Lovely War is a satisfying romance that will leave readers with much to think about.
Lovely War by Julie
Berry. Viking, 2019, 451 pages.
Reading Level: Teen,
Recommended for: ages 15-up
There’s a war going on and a spirit of grim purpose in the air. But everyone in the swank hotel lobby pauses to watch an impossibly handsome, muscular man and a breathtakingly beautiful woman check in. An old bellhop escorts them to their room, but instead of leaving them to the delights of amour, he drops his disguise and then drops them into the bonds of a golden net. For the bellhop is actually Hephastion, god of the forge, and he’s just caught his wife Aphrodite with her lover Ares, god of war. But is that the whole story?
Aphrodite has another story to tell in her defense, a story that merges love and war, joy and suffering, cruelty and sacrifice. It begins in the throes of another war, 25 years earlier, when a pretty pianist and a newly-conscripted solider meet at a dance in Poplar (a suburb of London). Their attraction is instant and mutual, but he’s bound for the trenches, and what will become of it then? As Hazel and James are falling in love, Colette is trying to patch her life together after the Germans destroyed her family in their ruthless march through Belgium. Aubrey, a gifted black jazz pianist, is serving in the army as ditch-digger and concert musician, dealing with the same ignorant hatred from American bigots as he experienced back home. These four meet in France, where the fortunes of war—and the goddess of love—will determine their fate.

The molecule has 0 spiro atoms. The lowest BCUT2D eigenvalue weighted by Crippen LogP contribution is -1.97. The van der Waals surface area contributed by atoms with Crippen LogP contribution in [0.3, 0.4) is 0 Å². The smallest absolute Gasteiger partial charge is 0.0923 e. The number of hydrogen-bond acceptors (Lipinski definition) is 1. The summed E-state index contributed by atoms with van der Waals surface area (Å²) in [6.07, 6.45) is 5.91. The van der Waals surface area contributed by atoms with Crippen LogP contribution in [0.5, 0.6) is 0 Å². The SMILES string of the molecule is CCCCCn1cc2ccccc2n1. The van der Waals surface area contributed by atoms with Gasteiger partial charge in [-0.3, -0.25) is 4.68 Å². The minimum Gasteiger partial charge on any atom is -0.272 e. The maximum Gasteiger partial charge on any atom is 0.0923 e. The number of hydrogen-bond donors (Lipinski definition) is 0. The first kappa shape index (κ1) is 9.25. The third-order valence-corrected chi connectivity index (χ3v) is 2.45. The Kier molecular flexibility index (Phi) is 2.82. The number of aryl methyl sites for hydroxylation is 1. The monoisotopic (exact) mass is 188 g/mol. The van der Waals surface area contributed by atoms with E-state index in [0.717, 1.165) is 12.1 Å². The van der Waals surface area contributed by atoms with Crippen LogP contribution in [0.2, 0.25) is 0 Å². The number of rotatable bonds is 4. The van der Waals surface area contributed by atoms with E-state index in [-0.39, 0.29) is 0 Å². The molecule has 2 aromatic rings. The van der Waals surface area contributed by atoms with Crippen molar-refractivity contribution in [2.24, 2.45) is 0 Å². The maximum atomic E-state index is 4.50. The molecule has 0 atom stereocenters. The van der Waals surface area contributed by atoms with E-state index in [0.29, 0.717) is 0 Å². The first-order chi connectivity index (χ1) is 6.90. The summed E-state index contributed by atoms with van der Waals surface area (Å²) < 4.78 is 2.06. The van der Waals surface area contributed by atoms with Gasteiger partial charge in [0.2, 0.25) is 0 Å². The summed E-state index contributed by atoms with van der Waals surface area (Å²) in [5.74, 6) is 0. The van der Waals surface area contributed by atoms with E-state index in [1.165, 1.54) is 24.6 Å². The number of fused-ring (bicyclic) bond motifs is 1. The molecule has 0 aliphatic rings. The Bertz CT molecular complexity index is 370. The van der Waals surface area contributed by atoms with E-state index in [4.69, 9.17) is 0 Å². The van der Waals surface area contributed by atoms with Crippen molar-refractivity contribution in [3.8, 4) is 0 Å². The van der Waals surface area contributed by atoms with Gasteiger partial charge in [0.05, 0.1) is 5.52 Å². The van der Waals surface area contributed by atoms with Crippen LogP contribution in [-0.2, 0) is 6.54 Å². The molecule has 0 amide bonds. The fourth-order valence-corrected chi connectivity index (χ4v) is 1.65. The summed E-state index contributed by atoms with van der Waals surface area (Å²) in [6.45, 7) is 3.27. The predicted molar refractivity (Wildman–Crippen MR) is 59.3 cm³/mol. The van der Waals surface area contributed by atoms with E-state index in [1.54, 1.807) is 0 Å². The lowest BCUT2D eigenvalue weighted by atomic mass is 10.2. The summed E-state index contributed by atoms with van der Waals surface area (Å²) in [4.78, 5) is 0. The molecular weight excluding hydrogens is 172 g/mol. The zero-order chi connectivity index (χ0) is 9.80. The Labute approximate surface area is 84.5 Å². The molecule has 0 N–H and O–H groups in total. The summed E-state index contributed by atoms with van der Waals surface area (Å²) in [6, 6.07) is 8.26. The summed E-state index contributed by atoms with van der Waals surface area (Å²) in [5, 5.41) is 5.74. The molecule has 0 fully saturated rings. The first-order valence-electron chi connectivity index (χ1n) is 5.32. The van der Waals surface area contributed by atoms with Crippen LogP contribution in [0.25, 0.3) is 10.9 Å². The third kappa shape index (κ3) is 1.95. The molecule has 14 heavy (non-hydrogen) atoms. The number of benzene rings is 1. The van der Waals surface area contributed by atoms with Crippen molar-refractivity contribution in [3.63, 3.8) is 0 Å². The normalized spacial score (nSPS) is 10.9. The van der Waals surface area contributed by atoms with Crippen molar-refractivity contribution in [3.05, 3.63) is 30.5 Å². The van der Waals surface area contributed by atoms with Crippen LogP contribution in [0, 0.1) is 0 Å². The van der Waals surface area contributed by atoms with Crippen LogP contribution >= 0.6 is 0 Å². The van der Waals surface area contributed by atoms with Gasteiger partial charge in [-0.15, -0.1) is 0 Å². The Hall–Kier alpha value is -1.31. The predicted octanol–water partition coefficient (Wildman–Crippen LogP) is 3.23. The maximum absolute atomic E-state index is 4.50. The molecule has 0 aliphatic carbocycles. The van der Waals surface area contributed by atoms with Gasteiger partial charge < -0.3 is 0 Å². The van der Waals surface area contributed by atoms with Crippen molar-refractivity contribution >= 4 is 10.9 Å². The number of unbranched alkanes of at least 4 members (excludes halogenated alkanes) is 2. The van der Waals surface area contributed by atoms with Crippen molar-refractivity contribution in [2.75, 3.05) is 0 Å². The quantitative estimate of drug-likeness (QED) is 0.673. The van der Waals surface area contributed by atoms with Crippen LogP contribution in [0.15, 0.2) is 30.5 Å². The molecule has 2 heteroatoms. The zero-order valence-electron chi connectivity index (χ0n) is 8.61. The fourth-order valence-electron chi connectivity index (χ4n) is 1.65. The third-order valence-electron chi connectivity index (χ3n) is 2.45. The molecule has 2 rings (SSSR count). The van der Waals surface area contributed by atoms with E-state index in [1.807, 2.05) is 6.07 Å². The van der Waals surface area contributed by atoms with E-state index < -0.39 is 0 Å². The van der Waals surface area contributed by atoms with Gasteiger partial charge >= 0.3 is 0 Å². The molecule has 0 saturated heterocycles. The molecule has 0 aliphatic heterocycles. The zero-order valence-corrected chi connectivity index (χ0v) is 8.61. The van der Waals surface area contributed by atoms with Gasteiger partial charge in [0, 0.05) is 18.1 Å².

The premise sounds a bit contrived, and the intrusion of supernatural beings (Apollo and Hades also show up) sometimes feels intrusive. Imaginings of the afterlife aren’t to be taken as gospel, either. But here’s what is gospel: love is not about self-fulfillment, or soulmates, or safety. It’s about grace and, very often, suffering. Lovers suffer one another, if nothing else. Aphrodite has come to understand this: “Mortals aren’t meant to love perfection [like herself]. It disillusions and destroys them in the end.” And, much later: “Do you see? Why I envy them?” The war, always lurking in the background and often leaping savagely into the plot, adds a Homeric dimension that’s not accidental (see the epigraph). Against an epic background a deeply-felt, emotionally-wrenching, and surprisingly chaste romance plays out that is epic in its own way.
Cautions: Language (some profanity), war violence
Overall Rating: 4.5 (out of 5)
Worldview/moral value: 4 Artistic value: 5 Also by Julie Berry: The Passion of Dolssa
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